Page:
Open Access

Notch pathway inhibitor DAPT accelerates in vitro proliferation and adipogenesis in infantile hemangioma stem cells

  • Authors:
    • Xing Xu
    • Yao Wu
    • Honghong Li
    • Juan Xie
    • Dongsheng Cao
    • Xueying Huang
  • View Affiliations

  • Published online on: October 26, 2021
  • Article Number: 854
  • Copyright: © Xu et al. This is an open access article distributed under the terms of Creative Commons Attribution License.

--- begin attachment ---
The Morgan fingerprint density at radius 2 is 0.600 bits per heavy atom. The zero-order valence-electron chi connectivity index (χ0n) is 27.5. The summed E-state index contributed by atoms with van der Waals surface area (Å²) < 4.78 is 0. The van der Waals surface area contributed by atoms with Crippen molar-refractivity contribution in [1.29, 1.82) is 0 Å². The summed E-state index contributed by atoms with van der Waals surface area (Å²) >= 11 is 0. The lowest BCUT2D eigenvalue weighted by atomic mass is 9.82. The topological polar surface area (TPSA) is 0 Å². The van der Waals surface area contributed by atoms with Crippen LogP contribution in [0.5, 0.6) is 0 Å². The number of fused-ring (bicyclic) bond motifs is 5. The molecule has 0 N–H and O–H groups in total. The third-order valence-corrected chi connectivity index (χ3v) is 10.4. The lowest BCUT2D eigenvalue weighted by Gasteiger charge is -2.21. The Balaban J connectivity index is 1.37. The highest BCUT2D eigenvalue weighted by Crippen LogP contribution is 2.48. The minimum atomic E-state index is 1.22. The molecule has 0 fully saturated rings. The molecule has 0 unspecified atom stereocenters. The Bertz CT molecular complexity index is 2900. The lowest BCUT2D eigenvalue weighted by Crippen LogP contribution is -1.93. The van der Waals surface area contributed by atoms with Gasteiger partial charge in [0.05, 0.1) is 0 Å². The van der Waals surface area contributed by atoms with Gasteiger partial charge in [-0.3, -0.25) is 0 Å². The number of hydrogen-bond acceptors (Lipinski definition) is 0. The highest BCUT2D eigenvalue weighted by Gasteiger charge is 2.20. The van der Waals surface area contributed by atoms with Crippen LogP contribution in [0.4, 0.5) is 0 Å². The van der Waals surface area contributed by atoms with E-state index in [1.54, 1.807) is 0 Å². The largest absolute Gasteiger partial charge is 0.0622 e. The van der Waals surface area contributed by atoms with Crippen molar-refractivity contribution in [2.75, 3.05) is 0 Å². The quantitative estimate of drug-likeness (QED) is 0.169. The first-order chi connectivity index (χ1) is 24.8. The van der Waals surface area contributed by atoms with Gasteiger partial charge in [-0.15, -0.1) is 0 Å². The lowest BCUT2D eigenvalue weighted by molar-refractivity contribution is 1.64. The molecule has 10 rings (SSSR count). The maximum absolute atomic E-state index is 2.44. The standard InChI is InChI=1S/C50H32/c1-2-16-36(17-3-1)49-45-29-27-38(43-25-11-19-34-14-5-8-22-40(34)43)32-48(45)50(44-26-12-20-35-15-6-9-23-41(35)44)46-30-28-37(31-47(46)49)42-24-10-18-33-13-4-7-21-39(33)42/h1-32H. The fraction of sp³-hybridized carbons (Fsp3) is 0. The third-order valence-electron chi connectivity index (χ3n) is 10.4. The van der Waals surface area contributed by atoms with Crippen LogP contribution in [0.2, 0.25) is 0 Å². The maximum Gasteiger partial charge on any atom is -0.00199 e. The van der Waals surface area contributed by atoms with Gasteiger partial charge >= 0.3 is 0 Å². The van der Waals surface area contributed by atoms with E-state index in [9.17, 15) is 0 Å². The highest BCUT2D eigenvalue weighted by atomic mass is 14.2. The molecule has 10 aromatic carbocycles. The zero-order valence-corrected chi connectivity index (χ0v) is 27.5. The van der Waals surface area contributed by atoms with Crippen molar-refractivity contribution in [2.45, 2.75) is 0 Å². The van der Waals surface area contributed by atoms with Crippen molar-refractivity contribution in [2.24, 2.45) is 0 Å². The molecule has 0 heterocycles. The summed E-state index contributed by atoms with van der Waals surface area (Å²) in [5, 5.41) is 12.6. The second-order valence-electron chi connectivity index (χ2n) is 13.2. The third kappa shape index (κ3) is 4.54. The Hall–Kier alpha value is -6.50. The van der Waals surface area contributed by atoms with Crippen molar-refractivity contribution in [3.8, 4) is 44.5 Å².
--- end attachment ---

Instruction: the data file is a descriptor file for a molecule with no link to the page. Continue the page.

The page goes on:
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The Notch signaling pathway is crucial in both adipogenesis and tumor development. It serves a vital role in the development and stability of blood vessels and may be involved in the proliferative phase of infantile hemangiomas, which express various related receptors. Therefore, it was hypothesized that the Notch signaling pathway inhibitor N‑[N-(3,5‑difluorophenacetyl)‑L‑alanyl]‑S‑phenylglycine t‑butyl ester (DAPT), a γ‑secretase inhibitor, might help accelerate the regression of infantile hemangiomas. The present in vitro study evaluated whether inhibition of the Notch signaling pathway using DAPT could alter adipogenesis in hemangioma stem cells (HemSCs) derived from infantile hemangioma (IH) specimens. A total of 20 infants (age, ≤6 months) with hemangiomas who had not yet received any treatment were selected, and their discarded hemangioma tissues were obtained. HemSCs were isolated from the fresh, sterile IH specimens and treated with DAPT. Reverse transcription‑quantitative PCR and western blotting were used to demonstrate the inhibition of the Notch signaling pathway by DAPT. A proliferation assay (Cell Counting Kit‑8), oil red O staining, flow cytometry and a transwell assay were used to detect proliferation, adipogenesis, apoptosis and migration of HemSCs. Treatment with DAPT upregulated the expression levels of CCAAT/enhancer‑binding protein (C/EBP) α, C/EBPβ, peroxisome proliferator‑activated receptor‑γ, adiponectin and insulin‑like growth factor 1, and promoted the proliferation, apoptosis, migration and lipid accumulation in HemSCs in vitro. Targeting the Notch signaling pathway using DAPT may potentially accelerate the regression of infantile hemangiomas.
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